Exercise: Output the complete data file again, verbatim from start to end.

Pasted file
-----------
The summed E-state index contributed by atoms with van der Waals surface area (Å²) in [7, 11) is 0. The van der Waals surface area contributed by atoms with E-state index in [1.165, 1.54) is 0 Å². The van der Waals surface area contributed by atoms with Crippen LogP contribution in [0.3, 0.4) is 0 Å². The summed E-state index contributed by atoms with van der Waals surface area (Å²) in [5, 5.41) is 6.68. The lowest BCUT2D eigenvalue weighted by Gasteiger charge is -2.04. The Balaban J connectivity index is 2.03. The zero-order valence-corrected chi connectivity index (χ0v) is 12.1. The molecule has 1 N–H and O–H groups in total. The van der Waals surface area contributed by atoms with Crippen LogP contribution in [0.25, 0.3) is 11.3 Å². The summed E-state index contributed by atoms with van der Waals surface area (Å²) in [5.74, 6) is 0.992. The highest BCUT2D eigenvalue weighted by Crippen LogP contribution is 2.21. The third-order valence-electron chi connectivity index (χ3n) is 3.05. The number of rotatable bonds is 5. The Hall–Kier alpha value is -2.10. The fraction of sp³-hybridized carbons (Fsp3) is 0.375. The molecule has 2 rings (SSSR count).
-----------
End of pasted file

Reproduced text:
The summed E-state index contributed by atoms with van der Waals surface area (Å²) in [7, 11) is 0. The van der Waals surface area contributed by atoms with E-state index in [1.165, 1.54) is 0 Å². The van der Waals surface area contributed by atoms with Crippen LogP contribution in [0.3, 0.4) is 0 Å². The summed E-state index contributed by atoms with van der Waals surface area (Å²) in [5, 5.41) is 6.68. The lowest BCUT2D eigenvalue weighted by Gasteiger charge is -2.04. The Balaban J connectivity index is 2.03. The zero-order valence-corrected chi connectivity index (χ0v) is 12.1. The molecule has 1 N–H and O–H groups in total. The van der Waals surface area contributed by atoms with Crippen LogP contribution in [0.25, 0.3) is 11.3 Å². The summed E-state index contributed by atoms with van der Waals surface area (Å²) in [5.74, 6) is 0.992. The highest BCUT2D eigenvalue weighted by Crippen LogP contribution is 2.21. The third-order valence-electron chi connectivity index (χ3n) is 3.05. The number of rotatable bonds is 5. The Hall–Kier alpha value is -2.10. The fraction of sp³-hybridized carbons (Fsp3) is 0.375. The molecule has 2 rings (SSSR count).